Holding all of the worlds together is the world pillar, or tree, whichever you wish to view it as because I have come across both terms regularly. I will use tree for the sake of simplicity. It is fastened at the top by the North Star, or Northern Nail(Taivaantappi), and all of this is to prevent the upper world from crashing down. Even though the Kalevala has no end of the world story, obviously the destruction of the world tree would cause all of the worlds to be destroyed(Pentikäinen 166). Other than Linnunrata, the tree connects the worlds as well, but particularly the land of the dead. At this tree is where humans can give sacrifices and give messagers to the gods and ancestors. A common way that a shaman had access to the worlds was by traveling up and down the tree through a hole, cave, or crack known as lovi. The Sami term for this is boasso, which was an area in the back north corner of a house where the shaman’s drum was kept. As I mentioned, I had the opportunity to participate in a shamanic drum circle here not long ago, and the tietäjä opened up the hole in the middle of the area for all of us to enter and travel up and down the three worlds. So I was able to get a little firsthand experience of the worlds.

For the next entry I think I will talk about burial rituals, as I have come across a great deal of information about that.

Works Cited:

Pentikäinen, Juha. Kalevala Mythology. Bloomington: Indiana University Press, 1999.

Guardians of the Forest

Posted On January 4, 2010

Filed under deities, Kalevala, ritual

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Today I would like to write a little bit about some of the gods and goddesses. While I’m still not a huge expert in this field, there are certain deities that I have had experience with. For this entry, I’m just going to focus on one particular group: the gods and goddesses of the forest. As anyone that has read about Finnish mythology will know, Tapio is the god of the forest; the ruler of Tapiola, which consists of any forest or wooded area. He was called upon in the past for protection while traveling in the forest, particularly while hunting. Hunters would ask that Tapio help lead the way to where an animal may be killed. Nyyrikki, his son, was said to then show a path for the hunter to take to get to these animals by cutting notches on the trees. Another option was to call upon Mielikki, Tapio’s mistress and Nyyrikki’s mother, who would take her golden keys to open “Tapio’s shed”. By doing this, animals would be released to the hunter. Tuulikki, Tapio’s daughter, could also drive the animals close to the hunter (Davidson 24-25). A plea of this sort was sung by Lemminkäinen in Runo 14 while trying to catch the elk of Hiisi. The gods were so pleased with his song that they helped drive the elk out from his lair. Lemminkäinen then gave gold and silver to Mielikki for helping him, which she caught in her linen.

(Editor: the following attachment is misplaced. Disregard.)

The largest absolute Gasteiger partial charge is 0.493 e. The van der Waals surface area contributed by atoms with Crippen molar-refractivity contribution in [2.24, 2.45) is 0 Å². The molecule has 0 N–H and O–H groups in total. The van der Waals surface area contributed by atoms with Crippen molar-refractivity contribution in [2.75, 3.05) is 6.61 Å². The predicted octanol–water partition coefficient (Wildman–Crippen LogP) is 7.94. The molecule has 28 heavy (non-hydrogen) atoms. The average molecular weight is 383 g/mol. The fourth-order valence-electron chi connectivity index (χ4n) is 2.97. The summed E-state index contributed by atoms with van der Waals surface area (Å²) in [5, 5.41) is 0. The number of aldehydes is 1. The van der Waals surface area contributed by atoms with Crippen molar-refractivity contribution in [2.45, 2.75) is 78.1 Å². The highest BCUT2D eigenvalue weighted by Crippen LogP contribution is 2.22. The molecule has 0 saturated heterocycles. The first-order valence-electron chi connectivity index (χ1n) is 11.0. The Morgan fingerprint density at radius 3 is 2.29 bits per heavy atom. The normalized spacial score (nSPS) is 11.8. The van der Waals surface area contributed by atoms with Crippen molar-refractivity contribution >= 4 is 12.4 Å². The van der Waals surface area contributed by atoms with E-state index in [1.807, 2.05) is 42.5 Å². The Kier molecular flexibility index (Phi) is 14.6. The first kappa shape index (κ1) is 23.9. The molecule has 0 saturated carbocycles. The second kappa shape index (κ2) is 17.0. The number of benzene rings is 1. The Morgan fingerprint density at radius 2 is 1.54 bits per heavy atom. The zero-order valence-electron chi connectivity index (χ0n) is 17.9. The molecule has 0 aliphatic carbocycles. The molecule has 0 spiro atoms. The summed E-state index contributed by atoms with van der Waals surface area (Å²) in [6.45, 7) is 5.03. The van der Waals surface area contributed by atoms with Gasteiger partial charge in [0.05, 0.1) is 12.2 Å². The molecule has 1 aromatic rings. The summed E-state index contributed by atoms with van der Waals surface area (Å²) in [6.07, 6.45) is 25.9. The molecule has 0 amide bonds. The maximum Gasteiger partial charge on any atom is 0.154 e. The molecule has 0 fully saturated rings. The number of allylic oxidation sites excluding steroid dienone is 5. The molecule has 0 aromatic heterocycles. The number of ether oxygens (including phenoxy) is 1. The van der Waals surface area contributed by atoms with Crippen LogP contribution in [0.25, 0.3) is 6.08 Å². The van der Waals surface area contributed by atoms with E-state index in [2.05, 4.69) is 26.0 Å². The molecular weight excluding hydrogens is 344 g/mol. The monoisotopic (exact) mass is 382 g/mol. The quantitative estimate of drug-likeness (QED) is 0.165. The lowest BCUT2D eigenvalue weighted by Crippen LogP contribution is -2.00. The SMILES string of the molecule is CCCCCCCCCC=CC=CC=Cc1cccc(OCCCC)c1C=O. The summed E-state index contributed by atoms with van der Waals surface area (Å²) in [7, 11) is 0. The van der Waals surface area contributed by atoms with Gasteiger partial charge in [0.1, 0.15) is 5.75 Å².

While this is all describing elaborate ways when hunting, these deities can still be called upon for protection in the forest, particularly when lost. For example, Nyyrikki showed hunters the way to the animals, the same way that a path could be shown to you out of the forest. I have been lost in large forests on a couple of occasions, and it seemed that right after I would ask a god to help me out, I would come across a road. Tellervo, Tapio’s maiden, is particularly helpful to lost women, and not just literally. If you are lost about where to go in life or what to do, then she is a good deity to look to. Traditionally though, she was said to be the watcher of cattle. A notable instance in the Kalevala was in Runo 32 when Ilmarinen’s mistress sang a lengthy charm to protect her cattle, calling upon the deities of the forest to help, with particular nods to Tellervo. Reading this runo along with the one mentioned above can give a very good glimpse into what these deities were called upon for. As for offerings, traditionally, prayers were either sung or spoken in order to please the forest gods, as well as giving food, drink, or coins. I already gave an example in a previous entry on one song that I sing while in the forest. For me, the gods and goddesses of the forest have always been easy to connect with, and not only in Finland. This is why I have brought up this topic for this entry, because I think that they are good deities to start out trying to get to know. All it takes is a walk to the forest’s center to reach them.

Departure to the Forest–traditional Finnish

I ski gracefully
early one frosty morning
that the crones may not notice
nor the crooked-jawed take stock:
I ski to the forest’s edge
into the bluish backwoods
to a golden hillock-top.

When I ski gaily
my golden skis are worn down
and my silver ones wear thin:
fire sparks from under the ski
smoke from the tip of the stick.

There the spruce-tree shines
the blue backwoods shimmer blue:
that is where I want to go
for that my deeps throb.
No other man has
bluer eyelashes
or clearer eyebrows
than the man I am.

Soften, forest, moisten, woods
yield, dear Tapio
be kind, world of gods
as a man goes to the hunt
be gracious, forest mistress
careful maid of Tapiola
open the wide shed
break your lock of bone
let the quarry run
along golden paths
along silver roads!

Ukko, it will only be
you if you give me a sign:
drive your game, O God
round it up yourself!

If it is not nearer here
bring it from further away
out of Lapland’s wide backwoods
from the north’s long hinterland
all claws and all hair
from between five Viipuris
out of earshot of six towns.

May the fence collapse
between seven stakes
which delays them on the road
makes them rest on their journey
that the stock may teem
the red-clad stretch forth
as the man I am walks by (Honko 149-150).

Works Cited

Davidson, Hilda Ellis. Roles of the Northern Goddess. London: Routledge, 1998.

Honko, Lauri, Senni Timonen, Michael Branch, and Keith Bosley. The Great Bear: A Thematic Anthology of Oral Poetry in the Finno-Ugrian Languages. New York: Oxford University Press for the Finnish Literature Society, 1994.